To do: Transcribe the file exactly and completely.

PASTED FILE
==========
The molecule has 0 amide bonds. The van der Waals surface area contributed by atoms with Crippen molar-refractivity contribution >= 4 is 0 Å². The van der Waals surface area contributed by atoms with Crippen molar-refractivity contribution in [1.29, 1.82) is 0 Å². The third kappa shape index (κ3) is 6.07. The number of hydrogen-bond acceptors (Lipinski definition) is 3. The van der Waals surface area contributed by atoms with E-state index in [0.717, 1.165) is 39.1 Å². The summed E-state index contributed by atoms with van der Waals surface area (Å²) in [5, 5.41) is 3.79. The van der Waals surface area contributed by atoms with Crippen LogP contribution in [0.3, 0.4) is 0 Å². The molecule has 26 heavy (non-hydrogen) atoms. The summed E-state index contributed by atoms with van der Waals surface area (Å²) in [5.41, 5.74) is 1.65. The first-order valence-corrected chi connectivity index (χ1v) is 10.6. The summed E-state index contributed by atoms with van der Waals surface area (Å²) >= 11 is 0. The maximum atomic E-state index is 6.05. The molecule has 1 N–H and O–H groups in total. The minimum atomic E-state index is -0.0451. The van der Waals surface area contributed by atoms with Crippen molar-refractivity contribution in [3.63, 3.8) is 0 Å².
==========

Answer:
The molecule has 0 amide bonds. The van der Waals surface area contributed by atoms with Crippen molar-refractivity contribution >= 4 is 0 Å². The van der Waals surface area contributed by atoms with Crippen molar-refractivity contribution in [1.29, 1.82) is 0 Å². The third kappa shape index (κ3) is 6.07. The number of hydrogen-bond acceptors (Lipinski definition) is 3. The van der Waals surface area contributed by atoms with E-state index in [0.717, 1.165) is 39.1 Å². The summed E-state index contributed by atoms with van der Waals surface area (Å²) in [5, 5.41) is 3.79. The van der Waals surface area contributed by atoms with Crippen LogP contribution in [0.3, 0.4) is 0 Å². The molecule has 26 heavy (non-hydrogen) atoms. The summed E-state index contributed by atoms with van der Waals surface area (Å²) in [5.41, 5.74) is 1.65. The first-order valence-corrected chi connectivity index (χ1v) is 10.6. The summed E-state index contributed by atoms with van der Waals surface area (Å²) >= 11 is 0. The maximum atomic E-state index is 6.05. The molecule has 1 N–H and O–H groups in total. The minimum atomic E-state index is -0.0451. The van der Waals surface area contributed by atoms with Crippen molar-refractivity contribution in [3.63, 3.8) is 0 Å².